While the series is clearly “about” several things — among them the line between performance and reality, and the way in which artists play games in order to create their work — one question seems to drive all its action: after the political eruptions and cultural explosions of the Sixties, what now? The characters here (save the two drifter figures) are all depicted as former radicals who are not certain how to channel their energies, so they seek “answers” through staging plays by Aeschylus.

As with all of Rivette’s best work, Out 1 was tailored to the talents of its stars, who in this case improvised their own dialogue. The two standouts are Leaud, in his manic, OCD, Godardian aspect, and pout-queen Berto, who wonderfully conveys her character’s whimsical (and mostly inept) criminal instincts.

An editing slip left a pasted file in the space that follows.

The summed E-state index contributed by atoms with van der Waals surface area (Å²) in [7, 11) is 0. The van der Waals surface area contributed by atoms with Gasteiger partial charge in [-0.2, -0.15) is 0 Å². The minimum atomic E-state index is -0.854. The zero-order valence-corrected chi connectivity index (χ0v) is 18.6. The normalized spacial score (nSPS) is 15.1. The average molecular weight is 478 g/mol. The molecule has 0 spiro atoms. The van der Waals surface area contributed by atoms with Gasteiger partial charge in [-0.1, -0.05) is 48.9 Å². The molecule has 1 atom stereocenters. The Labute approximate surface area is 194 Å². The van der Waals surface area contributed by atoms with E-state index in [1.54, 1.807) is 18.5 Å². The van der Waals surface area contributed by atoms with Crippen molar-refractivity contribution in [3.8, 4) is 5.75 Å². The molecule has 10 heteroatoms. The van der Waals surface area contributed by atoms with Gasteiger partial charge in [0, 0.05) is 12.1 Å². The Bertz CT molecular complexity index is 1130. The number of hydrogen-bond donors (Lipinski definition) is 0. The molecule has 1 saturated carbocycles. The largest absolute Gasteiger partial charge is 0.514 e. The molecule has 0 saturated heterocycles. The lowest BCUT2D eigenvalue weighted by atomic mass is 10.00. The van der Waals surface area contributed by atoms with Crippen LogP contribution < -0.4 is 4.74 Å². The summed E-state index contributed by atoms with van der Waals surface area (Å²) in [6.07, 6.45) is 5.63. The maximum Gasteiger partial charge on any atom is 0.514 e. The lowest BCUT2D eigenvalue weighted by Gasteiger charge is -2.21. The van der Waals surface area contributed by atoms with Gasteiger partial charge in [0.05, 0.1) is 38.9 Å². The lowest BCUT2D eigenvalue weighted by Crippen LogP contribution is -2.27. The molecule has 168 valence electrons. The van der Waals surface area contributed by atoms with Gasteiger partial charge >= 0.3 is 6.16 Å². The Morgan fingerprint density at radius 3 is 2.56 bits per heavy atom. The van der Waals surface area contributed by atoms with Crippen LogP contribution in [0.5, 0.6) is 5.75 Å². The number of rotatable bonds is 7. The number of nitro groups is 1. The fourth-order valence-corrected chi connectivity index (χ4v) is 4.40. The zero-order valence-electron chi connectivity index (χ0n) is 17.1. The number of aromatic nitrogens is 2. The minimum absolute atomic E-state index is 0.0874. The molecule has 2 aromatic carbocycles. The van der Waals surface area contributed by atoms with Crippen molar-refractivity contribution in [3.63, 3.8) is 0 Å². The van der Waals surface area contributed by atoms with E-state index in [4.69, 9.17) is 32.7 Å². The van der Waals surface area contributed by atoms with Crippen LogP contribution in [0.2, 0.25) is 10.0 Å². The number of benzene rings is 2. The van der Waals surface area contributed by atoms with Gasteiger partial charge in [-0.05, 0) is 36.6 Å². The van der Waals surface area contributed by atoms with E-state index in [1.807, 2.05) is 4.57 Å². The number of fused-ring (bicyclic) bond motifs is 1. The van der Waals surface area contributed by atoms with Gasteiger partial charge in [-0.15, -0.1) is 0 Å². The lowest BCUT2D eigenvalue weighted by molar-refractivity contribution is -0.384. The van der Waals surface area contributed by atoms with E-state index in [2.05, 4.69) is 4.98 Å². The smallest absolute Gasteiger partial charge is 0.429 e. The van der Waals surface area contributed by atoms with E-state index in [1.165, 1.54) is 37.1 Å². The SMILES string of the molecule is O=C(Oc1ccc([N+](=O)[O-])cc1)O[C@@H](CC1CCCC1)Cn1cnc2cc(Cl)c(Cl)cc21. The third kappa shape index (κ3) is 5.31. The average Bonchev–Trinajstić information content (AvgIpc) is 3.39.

The other two leads, whose characters are “insiders” with knowledge of the “13,” are equally sublime at fleshing out their roles. Michael Lonsdale (Park Benches) is the most dominant presence in film as the charmingly egomaniacal leader of the more rigid of the two theater troupes. Rivette stalwart Bulle Ogier (Le Pont du Nord) is equally memorable as a haunted woman whose missing activist husband was deeply involved in the conspiracy. She tethers the film solidly to Sixties culture, as she runs a trippy boutique at which political radicals gather (where they run — what else? — an underground newspaper).

The Out 1 box set contains both Blu-ray and standard DVD versions of all its contents (six Blu-rays and seven DVDs). Rivette’s four-and-a-half-hour theatrical version of the series, called Out 1: Spectre, is also included. It contains many of the best sequences and provides an excellent abridgement of the material. (Rivette maintained that Spectre took him much longer to assemble than the miniseries.) The most interesting thing about the theatrical feature is that it doesn’t include the rather pungent conclusion of Leaud’s plotline and instead “points the way” to the series.